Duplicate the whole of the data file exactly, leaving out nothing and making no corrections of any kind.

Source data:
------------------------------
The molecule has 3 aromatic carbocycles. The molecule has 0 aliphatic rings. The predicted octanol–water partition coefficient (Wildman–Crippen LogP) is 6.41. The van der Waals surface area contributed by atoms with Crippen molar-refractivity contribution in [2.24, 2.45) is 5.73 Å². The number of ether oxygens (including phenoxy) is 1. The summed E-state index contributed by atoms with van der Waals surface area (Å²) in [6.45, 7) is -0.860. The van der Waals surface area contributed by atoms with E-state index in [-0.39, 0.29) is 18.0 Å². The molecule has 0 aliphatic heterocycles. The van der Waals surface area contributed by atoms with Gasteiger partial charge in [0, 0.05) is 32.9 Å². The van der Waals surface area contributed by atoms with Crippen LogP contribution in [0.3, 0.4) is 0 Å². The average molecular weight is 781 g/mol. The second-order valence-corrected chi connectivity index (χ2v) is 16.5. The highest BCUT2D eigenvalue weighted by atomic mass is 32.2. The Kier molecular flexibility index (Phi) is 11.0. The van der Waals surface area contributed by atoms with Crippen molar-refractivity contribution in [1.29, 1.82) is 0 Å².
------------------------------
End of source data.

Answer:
The molecule has 3 aromatic carbocycles. The molecule has 0 aliphatic rings. The predicted octanol–water partition coefficient (Wildman–Crippen LogP) is 6.41. The van der Waals surface area contributed by atoms with Crippen molar-refractivity contribution in [2.24, 2.45) is 5.73 Å². The number of ether oxygens (including phenoxy) is 1. The summed E-state index contributed by atoms with van der Waals surface area (Å²) in [6.45, 7) is -0.860. The van der Waals surface area contributed by atoms with E-state index in [-0.39, 0.29) is 18.0 Å². The molecule has 0 aliphatic heterocycles. The van der Waals surface area contributed by atoms with Gasteiger partial charge in [0, 0.05) is 32.9 Å². The van der Waals surface area contributed by atoms with Crippen LogP contribution in [0.3, 0.4) is 0 Å². The average molecular weight is 781 g/mol. The second-order valence-corrected chi connectivity index (χ2v) is 16.5. The highest BCUT2D eigenvalue weighted by atomic mass is 32.2. The Kier molecular flexibility index (Phi) is 11.0. The van der Waals surface area contributed by atoms with Crippen molar-refractivity contribution in [1.29, 1.82) is 0 Å².